• Tell others about your month long commitment to building a certain habit, with the aim that they will hold you accountable. Preferably tell those who you know will be strict and supportive and will notice if you do not practice the habit one day.
  • Make the habit a daily thing. Rather than a habit of doing it once or a few times a week. For example, instead of spending one evening a week learning a new language, make it 15mins a day. This will be far more effective at making it stick.
  • Define ‘why’ you are putting this habit in place. The stronger the ‘why’, the better your chances of sticking to it when you are faced with a tripping point.


How to avoid a ‘tripping point’:

  • Come up with a list or reasons why you may ‘trip up’ in your habit conditioning. By making yourself aware of their potential appearance you can calmly approach each one like a bond villain: “Ahh Mr. Tripping Point, I have been expecting you!” For example, getting up at 6am in the English winter means getting out of a warm blanket into the cold and dark. To get over this issue I put a warm hoodie, tracksuit trousers and socks next to my bed… this allows me to put them on while still under the covers to make a smooth transition into my morning routine.
  • On a day-to-day basis you must focus just on the actual action plan or the individual motions one by one. The bigger picture of ‘weeks, months or years of hard work’ may put you off, whereas the small task of ‘rolling out of bed’, or ‘putting your gym kit next to the door the night before’ are easy to digest and therefore less intimidating.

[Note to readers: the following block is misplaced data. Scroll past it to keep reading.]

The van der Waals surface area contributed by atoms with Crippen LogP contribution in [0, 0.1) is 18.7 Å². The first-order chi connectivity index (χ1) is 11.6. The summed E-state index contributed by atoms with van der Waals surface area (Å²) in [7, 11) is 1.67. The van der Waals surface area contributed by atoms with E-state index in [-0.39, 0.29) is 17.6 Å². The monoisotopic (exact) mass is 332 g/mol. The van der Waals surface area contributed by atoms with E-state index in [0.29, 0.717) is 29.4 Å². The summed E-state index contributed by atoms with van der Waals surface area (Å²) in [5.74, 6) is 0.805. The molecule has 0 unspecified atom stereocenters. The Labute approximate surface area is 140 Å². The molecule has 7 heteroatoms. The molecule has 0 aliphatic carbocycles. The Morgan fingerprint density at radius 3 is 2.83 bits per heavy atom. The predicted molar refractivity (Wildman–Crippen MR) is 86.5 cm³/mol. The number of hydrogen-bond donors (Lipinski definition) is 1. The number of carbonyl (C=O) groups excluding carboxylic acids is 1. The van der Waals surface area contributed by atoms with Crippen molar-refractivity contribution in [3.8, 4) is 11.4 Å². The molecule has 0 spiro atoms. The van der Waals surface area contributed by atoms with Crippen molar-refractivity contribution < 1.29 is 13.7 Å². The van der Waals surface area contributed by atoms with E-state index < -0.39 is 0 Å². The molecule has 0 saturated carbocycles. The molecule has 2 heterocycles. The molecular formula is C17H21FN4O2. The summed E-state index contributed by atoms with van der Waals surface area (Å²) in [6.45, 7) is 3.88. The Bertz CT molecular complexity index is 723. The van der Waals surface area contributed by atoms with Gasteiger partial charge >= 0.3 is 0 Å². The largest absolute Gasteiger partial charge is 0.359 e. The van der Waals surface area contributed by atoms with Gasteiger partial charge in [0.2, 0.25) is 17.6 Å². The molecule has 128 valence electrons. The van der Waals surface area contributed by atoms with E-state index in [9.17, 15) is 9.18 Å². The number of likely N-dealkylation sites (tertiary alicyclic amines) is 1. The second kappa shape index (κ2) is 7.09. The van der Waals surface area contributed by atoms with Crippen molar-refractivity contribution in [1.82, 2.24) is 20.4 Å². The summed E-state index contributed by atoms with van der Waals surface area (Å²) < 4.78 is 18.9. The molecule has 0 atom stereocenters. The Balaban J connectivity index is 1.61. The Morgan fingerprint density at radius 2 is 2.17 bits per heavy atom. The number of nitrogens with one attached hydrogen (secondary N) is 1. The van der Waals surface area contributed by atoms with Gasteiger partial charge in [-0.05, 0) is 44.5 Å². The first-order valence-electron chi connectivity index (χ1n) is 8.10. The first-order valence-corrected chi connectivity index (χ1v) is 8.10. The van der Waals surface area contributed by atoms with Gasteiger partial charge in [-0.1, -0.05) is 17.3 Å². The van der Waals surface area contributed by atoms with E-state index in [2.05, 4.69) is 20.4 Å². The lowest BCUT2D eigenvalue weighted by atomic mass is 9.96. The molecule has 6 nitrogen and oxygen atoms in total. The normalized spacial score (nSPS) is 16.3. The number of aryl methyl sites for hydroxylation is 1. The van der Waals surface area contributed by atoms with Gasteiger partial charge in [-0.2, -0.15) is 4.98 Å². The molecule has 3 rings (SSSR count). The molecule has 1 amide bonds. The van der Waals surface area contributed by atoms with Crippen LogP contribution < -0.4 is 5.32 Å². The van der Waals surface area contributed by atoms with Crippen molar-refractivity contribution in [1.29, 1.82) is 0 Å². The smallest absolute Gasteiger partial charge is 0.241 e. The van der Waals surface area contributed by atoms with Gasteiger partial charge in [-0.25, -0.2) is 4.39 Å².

• Disassociate yourself with your previous views of who you are and how you act. You are no longer that person. The voice in your head is not the ‘real you’, it is just conditioning from previous bad habits and experiences… it will eventually change to match your new conditioning. When the voice starts to reason with you that ‘one cigarette won’t hurt’ or ‘you deserve a treat’, don’t listen to it! Instead, take a step back and acknowledge what is happening: “this is just the old habits trying to bring me down… I choose to not do what my urges tell me to”. This is difficult, but you were expecting this anyway weren’t you?!


Although it is easier to maintain a habit once it has been embedded and has become a craving, there are still tripping points that can kill the habit. Some tripping points to be aware of that can force out good habits temporarily are: new schedules, new locations, new accommodation or the mental drain of something new such as:


  • Going on holiday – Time away from healthy eating and daily routine.
  • Moving house – Maybe the longer commute makes going to the gym before work more difficult.
  • Starting a new job – Added stress, changes in routine or a new working culture (e.g. everyone takes regular smoking breaks or go out after work for drinks most nights).
  • Loosing or gaining a girlfriend/ boyfriend – Adjusting to new timetables, spending more time on the relationship or having to go out with friends more to get your mind off a break up.


The key in dodging these is to be prepared and to set aside time to plan how you will quickly get back into the routine or what adjustments need to be made to accommodate the change without the loss of your good habits.

Finally, resolutions and new habits are not just for New Year. Don’t wait to start at a convenient time: start today. However, if it takes a New Year party and a firework display to put you in the mood for change, then why not use it? Write out your list of new habits and resolutions well in advance followed by your list of potential tripping points. Do it now and prepare to be extraordinary in 2015.


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Original cover photo by Thomas Hawk